My Turn: Make diesel-fuel users pay their fair share
Want to raise millions of dollars for highways and bridges without raising gasoline taxes or building a casino? Just make diesel-fuel users pay their fair share!
A diesel-powered vehicle will go farther on a gallon of diesel fuel than a similar gasoline-powered vehicle will go on a gallon of gasoline. For instance, the EPA combined mileage for a 2013 VW Golf with automatic transmission is 34 mpg, while the comparable gasoline vehicle gets only 26 mpg. For these vehicles to pay the same tax on a per-mile basis, the diesel tax would have to be 31 percent more per gallon or roughly 23 cents if the gasoline tax is 18 cents.
The federal government periodically does a highway cost allocation study, most recently updated for 2000 and available online atfhwa.dot.gov/policy/hcas/addendum.htm. The federal government taxes gasoline at 18.3 cents per gallon and diesel fuel at 24.3 cents per gallon, and also taxes sales and registration for heavy trucks only, plus a tire tax weighted toward heavy tires. Even so, its numbers show that based on what cars pay, pickups and light trucks pay 50 percent too much while trucks of 80,000 pounds or more pay only half of what they should.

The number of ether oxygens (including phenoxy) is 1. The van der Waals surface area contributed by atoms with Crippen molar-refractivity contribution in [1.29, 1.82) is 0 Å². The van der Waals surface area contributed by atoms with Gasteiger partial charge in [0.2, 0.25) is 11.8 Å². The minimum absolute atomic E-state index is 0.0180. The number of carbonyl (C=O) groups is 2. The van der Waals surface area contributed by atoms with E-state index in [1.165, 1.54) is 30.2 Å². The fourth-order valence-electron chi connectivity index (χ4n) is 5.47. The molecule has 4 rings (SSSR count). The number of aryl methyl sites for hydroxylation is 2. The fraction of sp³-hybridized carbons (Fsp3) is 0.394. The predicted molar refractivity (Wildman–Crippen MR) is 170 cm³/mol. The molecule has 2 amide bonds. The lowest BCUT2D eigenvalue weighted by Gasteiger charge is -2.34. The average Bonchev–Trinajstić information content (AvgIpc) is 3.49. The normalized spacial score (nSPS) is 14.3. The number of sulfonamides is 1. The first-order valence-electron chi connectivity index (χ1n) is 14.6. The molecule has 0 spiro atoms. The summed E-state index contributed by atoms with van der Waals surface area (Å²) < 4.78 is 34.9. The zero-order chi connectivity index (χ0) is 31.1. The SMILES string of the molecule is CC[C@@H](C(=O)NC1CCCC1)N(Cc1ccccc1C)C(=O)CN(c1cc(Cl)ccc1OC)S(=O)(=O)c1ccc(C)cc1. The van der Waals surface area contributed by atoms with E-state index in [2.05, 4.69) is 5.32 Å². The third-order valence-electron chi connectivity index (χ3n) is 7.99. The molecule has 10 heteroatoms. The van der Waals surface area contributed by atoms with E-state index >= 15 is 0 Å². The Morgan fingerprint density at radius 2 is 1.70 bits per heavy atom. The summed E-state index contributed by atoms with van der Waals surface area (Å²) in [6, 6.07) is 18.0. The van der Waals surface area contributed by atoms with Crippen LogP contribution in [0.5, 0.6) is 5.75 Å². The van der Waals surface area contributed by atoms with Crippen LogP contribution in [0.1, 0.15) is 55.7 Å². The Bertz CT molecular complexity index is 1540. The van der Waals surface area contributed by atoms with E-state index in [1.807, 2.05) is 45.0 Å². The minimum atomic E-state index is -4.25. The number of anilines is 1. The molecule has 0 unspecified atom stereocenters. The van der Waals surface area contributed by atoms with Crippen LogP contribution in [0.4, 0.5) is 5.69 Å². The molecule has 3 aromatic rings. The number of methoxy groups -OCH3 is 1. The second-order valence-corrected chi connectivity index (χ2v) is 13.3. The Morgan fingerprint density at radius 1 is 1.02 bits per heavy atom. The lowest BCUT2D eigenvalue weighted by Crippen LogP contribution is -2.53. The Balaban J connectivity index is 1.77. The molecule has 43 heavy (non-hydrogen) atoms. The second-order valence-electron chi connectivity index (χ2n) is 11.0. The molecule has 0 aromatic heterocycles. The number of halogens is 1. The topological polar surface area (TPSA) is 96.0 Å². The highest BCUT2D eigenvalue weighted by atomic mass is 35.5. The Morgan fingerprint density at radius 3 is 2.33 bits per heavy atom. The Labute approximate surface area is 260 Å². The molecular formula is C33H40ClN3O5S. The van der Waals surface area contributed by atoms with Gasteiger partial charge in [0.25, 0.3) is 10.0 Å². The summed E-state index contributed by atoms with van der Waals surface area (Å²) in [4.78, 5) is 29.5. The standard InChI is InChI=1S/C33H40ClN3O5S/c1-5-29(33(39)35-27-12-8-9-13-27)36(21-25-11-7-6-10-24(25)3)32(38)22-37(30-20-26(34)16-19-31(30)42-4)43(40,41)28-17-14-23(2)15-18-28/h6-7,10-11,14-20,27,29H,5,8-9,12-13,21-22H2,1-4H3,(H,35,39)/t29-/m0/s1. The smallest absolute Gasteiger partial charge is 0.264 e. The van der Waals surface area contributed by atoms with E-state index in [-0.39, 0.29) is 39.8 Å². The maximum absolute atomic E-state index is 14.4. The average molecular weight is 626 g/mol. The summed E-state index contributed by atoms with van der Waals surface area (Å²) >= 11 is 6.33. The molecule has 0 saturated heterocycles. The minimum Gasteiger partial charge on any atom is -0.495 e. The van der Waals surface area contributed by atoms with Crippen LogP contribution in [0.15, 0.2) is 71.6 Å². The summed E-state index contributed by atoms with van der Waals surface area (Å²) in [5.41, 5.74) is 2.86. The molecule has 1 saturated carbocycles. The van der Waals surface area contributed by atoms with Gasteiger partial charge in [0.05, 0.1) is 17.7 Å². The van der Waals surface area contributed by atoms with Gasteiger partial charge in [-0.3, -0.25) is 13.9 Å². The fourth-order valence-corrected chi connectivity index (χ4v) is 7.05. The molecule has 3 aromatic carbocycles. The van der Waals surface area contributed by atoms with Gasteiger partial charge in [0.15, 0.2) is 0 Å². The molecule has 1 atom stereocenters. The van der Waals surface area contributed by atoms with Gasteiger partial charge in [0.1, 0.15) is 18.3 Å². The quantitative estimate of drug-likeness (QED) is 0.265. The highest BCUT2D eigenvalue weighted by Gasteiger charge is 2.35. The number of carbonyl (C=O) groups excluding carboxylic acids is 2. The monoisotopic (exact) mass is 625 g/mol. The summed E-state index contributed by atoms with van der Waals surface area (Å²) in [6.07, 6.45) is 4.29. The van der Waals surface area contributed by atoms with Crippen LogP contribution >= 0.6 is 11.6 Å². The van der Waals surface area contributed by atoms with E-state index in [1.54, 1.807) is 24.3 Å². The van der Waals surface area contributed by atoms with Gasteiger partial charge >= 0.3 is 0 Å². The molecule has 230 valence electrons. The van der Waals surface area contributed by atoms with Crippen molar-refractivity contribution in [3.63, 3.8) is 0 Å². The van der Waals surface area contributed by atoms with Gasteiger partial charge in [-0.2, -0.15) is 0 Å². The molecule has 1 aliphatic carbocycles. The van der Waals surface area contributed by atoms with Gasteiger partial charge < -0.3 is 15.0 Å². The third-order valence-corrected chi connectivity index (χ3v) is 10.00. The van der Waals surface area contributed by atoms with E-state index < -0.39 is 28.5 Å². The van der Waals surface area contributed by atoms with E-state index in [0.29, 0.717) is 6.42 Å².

This would indicate that the diesel fuel tax should be more than double the gasoline tax to be fair.
About one-third of states charge a higher tax on diesel fuel than gasoline, including Maine, Vermont and Connecticut. If New Hampshire was to pass the current bill to increase the diesel tax but leave the gasoline tax alone, it would no longer be a tax increase but rather a tax equity bill, which would raise millions of dollars for roads. The trucking lobby will holler that this will increase the cost of everything shipped to New Hampshire, but that’s only fair. And where would they be without roads?
(Roy Schweiker lives in Concord.)